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Introducing Metabolic Messengers

    This month, we introduce a new series of articles, called Metabolic Messengers, dedicated to molecules involved in cellular communication and inter-tissue cross-talk.

    The capability to communicate the metabolic state of a cell to neighbouring cells and tissues is crucial for maintaining cellular and organismal energy homeostasis. Unsurprisingly, a wide variety of mechanisms exist to sense, distribute and integrate such information, often involving signals or molecules that travel between cells or to distant organs. Unravelling the complex, integrated nature of such cross-talk is a key challenge in metabolic physiology. This month, we introduce a new series of articles, called Metabolic Messengers, dedicated to molecules involved in cellular communication and inter-tissue cross-talk. The first article in the series, on adiponectin, can be found in this issue and will give you a taste of what is to come.

    The Metabolic Messengers series is unique in that it comprises concise, focused articles that provide an authoritative, high-level overview of the history, physiology and regulation of metabolically relevant molecules. At a time when the number of research articles and reviews is constantly increasing, we feel that this short article format is valuable because it provides a brief yet comprehensive overview of important metabolic and homeostatic mediators. We envision this series to serve both as an introduction for scientists who are new to the field and as a brief refresher for more experienced researchers.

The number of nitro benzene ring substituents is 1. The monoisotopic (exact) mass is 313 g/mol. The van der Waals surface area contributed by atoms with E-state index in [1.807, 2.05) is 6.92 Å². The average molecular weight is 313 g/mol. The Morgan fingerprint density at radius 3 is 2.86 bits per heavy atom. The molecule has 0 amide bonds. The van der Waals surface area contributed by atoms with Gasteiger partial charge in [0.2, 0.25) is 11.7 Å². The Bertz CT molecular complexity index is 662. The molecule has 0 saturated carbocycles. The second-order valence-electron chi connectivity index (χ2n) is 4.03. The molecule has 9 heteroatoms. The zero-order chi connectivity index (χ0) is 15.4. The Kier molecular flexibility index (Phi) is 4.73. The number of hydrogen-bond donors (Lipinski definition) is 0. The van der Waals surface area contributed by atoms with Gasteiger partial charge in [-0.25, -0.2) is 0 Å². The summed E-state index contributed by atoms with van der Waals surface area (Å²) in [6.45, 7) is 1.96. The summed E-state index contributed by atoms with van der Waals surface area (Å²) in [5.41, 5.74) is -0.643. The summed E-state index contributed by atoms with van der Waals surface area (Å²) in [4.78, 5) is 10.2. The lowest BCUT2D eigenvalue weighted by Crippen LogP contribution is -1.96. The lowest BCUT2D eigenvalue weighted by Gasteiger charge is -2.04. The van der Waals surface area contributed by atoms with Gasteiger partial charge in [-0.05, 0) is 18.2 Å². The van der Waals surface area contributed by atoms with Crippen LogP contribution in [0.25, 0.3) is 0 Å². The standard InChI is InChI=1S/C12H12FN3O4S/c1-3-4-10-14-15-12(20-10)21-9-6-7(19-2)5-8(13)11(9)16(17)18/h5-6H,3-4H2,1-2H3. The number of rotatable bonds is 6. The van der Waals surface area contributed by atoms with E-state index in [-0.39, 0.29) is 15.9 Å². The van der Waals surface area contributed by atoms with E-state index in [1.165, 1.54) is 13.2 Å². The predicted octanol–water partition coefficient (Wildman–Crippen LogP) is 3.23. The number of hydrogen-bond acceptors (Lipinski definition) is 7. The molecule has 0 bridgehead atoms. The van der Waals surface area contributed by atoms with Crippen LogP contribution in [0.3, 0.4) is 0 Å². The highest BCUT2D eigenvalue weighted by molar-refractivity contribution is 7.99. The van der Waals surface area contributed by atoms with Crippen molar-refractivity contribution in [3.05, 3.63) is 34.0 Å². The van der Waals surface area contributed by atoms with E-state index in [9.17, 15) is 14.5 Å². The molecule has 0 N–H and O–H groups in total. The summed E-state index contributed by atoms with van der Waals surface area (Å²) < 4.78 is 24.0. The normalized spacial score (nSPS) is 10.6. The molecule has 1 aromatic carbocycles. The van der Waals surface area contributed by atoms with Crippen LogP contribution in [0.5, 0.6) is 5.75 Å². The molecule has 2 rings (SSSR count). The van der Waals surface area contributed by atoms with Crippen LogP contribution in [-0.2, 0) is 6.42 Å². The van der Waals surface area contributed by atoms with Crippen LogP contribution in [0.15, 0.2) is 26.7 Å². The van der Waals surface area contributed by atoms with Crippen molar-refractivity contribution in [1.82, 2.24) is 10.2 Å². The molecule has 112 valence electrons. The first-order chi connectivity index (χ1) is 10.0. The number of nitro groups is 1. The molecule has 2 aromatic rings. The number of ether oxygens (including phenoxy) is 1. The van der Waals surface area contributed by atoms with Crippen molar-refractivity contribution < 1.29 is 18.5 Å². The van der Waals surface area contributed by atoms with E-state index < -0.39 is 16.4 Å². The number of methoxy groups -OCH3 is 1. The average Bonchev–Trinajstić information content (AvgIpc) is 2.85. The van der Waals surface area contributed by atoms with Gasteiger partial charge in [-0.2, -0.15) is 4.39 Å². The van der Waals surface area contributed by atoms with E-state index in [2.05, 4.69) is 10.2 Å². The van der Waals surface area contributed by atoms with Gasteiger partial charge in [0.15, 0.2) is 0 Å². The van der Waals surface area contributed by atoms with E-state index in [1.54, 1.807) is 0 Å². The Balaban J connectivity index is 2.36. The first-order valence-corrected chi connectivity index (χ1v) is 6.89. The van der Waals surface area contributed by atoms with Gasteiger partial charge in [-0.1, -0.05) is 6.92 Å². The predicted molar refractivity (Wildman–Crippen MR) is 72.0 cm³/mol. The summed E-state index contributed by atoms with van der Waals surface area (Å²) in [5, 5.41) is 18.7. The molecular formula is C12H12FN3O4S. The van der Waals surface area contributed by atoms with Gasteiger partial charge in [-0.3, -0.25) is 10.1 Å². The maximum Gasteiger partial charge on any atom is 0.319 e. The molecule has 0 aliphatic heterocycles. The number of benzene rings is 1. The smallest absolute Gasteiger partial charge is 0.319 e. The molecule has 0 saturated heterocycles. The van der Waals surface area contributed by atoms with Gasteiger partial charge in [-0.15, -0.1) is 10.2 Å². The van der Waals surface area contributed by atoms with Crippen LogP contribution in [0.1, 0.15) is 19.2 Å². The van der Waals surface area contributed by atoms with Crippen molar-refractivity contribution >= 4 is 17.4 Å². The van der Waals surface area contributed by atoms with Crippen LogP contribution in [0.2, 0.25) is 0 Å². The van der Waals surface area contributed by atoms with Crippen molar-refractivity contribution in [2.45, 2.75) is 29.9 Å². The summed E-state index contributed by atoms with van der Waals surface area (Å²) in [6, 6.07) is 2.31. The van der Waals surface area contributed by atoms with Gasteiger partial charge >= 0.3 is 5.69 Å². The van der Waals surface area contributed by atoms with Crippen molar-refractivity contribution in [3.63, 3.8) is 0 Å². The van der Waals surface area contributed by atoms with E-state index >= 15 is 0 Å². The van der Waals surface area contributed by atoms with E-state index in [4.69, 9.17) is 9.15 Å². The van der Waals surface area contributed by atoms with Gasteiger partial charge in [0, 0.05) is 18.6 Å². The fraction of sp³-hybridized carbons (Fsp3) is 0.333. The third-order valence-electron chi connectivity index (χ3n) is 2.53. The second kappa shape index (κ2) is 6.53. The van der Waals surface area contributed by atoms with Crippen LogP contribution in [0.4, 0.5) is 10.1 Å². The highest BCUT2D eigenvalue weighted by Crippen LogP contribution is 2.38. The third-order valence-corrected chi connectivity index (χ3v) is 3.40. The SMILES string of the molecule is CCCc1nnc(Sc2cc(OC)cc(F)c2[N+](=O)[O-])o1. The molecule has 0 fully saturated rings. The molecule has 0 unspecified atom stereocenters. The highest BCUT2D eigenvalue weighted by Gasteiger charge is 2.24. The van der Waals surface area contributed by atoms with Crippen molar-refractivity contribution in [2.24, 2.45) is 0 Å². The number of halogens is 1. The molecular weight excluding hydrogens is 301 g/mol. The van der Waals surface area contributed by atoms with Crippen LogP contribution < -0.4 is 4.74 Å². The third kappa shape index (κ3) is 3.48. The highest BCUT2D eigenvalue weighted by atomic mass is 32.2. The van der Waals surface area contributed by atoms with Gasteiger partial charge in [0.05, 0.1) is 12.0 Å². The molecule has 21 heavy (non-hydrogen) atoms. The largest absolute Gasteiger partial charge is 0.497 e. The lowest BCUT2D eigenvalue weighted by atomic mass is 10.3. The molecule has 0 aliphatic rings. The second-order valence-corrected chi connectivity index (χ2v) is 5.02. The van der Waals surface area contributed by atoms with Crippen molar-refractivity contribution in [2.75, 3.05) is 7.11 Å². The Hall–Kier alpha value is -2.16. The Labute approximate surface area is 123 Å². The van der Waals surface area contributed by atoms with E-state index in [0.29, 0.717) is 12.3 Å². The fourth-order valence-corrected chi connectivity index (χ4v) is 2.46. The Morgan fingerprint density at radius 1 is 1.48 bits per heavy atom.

Published occasionally every few months, Metabolic Messengers will cover ‘classical’ hormones as well as mediators of inter-tissue cross-talk, cell–cell communication and even metabolic signalling within cells. All articles will be connected by their look and feel, featuring recurring display items, such as a timeline detailing key discoveries or an overview of target sites, as appropriate. We look forward to seeing the series evolve over time as new messengers are discovered, and we hope that you will find the Metabolic Messengers useful for study and research.

    Metabolic messengers and communication at different biological levels will also be the topic of an upcoming conference organized by Instituto Serrapilheira, Nature Metabolism and Nature Cell Biology, from 15–18 October 2019 in Rio de Janeiro, Brazil. The ‘Advances in Metabolic Communication’ conference will bring together a diverse group of experts to discuss the latest developments in metabolic cross-talk—among organelles, cells and tissues—and on the role of miscommunication in disease. More information about speakers and the program can be found on the conference website (https://www.nature.com/natureconferences/amc19/index.html). We hope to meet many of you in Rio de Janeiro later this year!

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